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ExxonMobil: Buy, Sell, or Hold?

Motley Fool - Sun Apr 28, 2:12AM CDT

Energy stocks have gone on a tear over the past two months, and ExxonMobil(NYSE: XOM) is one company benefiting. Oil prices have risen amid geopolitical conflicts in the Middle East, but is it too late to buy the stock? Here are some things you'll want to consider if you're buying ExxonMobil today.

ExxonMobil's integrated business model and its growing dividend payout

ExxonMobil is one of the world's largest oil and gas companies. It has a long history of strong capital management and has managed to reward investors across the heavily cyclical energy business, as evidenced by its 41-year history of raising its dividend payout.

Its steady performance is possible because of its integrated business model across the energy supply chain. Oil and gas companies typically operate in the upstream, midstream, and downstream segments. Upstream activities, also known as exploration and production, include drilling, exploration, and extraction. Midstream activities include processing, storing, and transporting oil and gas, while downstream operations include refining crude oil into gasoline, natural gas liquids, or other energy sources.

Two workers are at a oil refinery.

Image source: Getty Images.

Integrated oil companies can weather oil and gas price fluctuations better than peers focusing only on one activity. That's because these activities are highly dependent on market conditions. For example, upstream activities benefit from higher crude oil and gas prices. However, if the price of oil plummets, so do an upstream operator's profits.

That's where the midstream and downstream business comes into play. Transporting and refining oil and gas can be a more reliable source of income and balance out fluctuations in the price of oil and gas. That's because its refinery business benefits from lower oil prices because of lower input costs. Many of the largest oil and gas companies are integrated for this reason, making them dependable dividend stocks.

Robust cash flows and an improving balance sheet

ExxonMobil has benefited from high oil prices over the past few years, which has enabled it to shore up its balance sheet, pay off debt, and pay shareholders through dividends and stock buybacks.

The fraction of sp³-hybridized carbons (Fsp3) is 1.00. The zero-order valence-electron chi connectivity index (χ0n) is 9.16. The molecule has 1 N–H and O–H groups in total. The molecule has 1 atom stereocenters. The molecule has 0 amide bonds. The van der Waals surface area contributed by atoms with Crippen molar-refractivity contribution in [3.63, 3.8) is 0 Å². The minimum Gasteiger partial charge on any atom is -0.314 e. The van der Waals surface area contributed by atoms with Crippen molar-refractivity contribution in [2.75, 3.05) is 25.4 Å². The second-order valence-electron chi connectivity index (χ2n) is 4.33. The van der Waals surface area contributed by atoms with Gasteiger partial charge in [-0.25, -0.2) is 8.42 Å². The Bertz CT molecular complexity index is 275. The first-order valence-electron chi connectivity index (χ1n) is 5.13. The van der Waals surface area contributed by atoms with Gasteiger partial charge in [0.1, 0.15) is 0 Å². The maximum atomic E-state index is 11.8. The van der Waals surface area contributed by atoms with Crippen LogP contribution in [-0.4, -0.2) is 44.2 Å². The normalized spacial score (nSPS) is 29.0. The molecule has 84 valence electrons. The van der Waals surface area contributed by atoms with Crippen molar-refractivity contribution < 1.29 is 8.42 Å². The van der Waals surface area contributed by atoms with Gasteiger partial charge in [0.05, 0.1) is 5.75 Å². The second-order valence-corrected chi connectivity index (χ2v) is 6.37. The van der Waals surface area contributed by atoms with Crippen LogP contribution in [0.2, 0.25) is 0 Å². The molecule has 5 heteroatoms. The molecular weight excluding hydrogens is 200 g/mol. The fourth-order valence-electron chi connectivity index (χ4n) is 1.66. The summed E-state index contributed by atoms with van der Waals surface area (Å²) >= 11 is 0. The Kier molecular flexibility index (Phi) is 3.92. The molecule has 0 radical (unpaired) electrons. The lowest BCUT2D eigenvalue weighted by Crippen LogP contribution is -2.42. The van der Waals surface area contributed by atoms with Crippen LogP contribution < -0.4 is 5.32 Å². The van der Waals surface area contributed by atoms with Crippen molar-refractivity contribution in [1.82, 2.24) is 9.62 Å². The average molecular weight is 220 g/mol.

XOM Total Long Term Debt (Quarterly) Chart

XOM Total Long Term Debt (Quarterly) data by YCharts

Over the last two years, ExxonMobil has generated a staggering $98 billion in free cash flow. The company has used a big chunk of this to pay down long-term debt, which ballooned to nearly $70 billion during the pandemic. The company has paid down nearly half of this and has around $38 billion in long-term debt today.

Not only that, but it has also raised its dividend payout for the 41st consecutive year. It raised its dividend payout by 4.4% and yields investors over 3% annually. It has also increased its share buybacks substantially. In 2023, the oil and gas giant repurchased $17.4 billion in shares and plans to ramp that up to $20 billion once its merger with Pioneer Natural Resources is completed.

This could be a tailwind for ExxonMobil's business

Investing in the oil and gas industry isn't without risks. Despite the integrated business model, these companies can be vulnerable to swings in commodity prices. Supply and demand shocks can help and hurt these companies, so they could experience more volatility than the broader market. For example, oil prices plummeted in 2020 amid the pandemic-induced economic slowdown, and many of these stocks took almost a year to recover.

However, the outlook today appears to favor oil and gas giants. Occidental Petroleum CEO Vicki Hollub told CNBC in an interview that the world is failing to replace crude reserves fast enough. The Strategic Petroleum Reserve (SPR) is an emergency supply of crude oil maintained by the United States Department of Energy. In March 2022, the Biden administration began releasing reserves to cap oil prices, which were rising following Russia's invasion of Ukraine. The SPR is down 38% since February 2022 and has reached its lowest level in 40 years.

US Crude Oil in the Strategic Petroleum Reserve Stocks Chart

US Crude Oil in the Strategic Petroleum Reserve Stocks data by YCharts

In addition, according to the hedge fund Citadel, as reported by The Financial Times, oil markets are set to become "extremely tight" in the second half of the year. The highly successful hedge fund said that OPEC+, which has cut production to boost global oil prices over the past year and a half, has "regained control" of the oil markets. Tight supplies and strong demand from countries replenishing crude reserves could keep a floor on oil over the next few years.

Buy, sell, or hold ExxonMobil?

ExxonMobil has several things going for it: an improving financial position, capital return to shareholders through growing dividends and share repurchases, and ongoing tightness in the oil and gas markets. Given this backdrop, I think ExxonMobil is a solid stock to buy today and hold for the long haul.

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Courtney Carlsen has positions in ExxonMobil and Occidental Petroleum. The Motley Fool recommends Occidental Petroleum. The Motley Fool has a disclosure policy.

Paid Post: Content produced by Motley Fool. The Globe and Mail was not involved, and material was not reviewed prior to publication.

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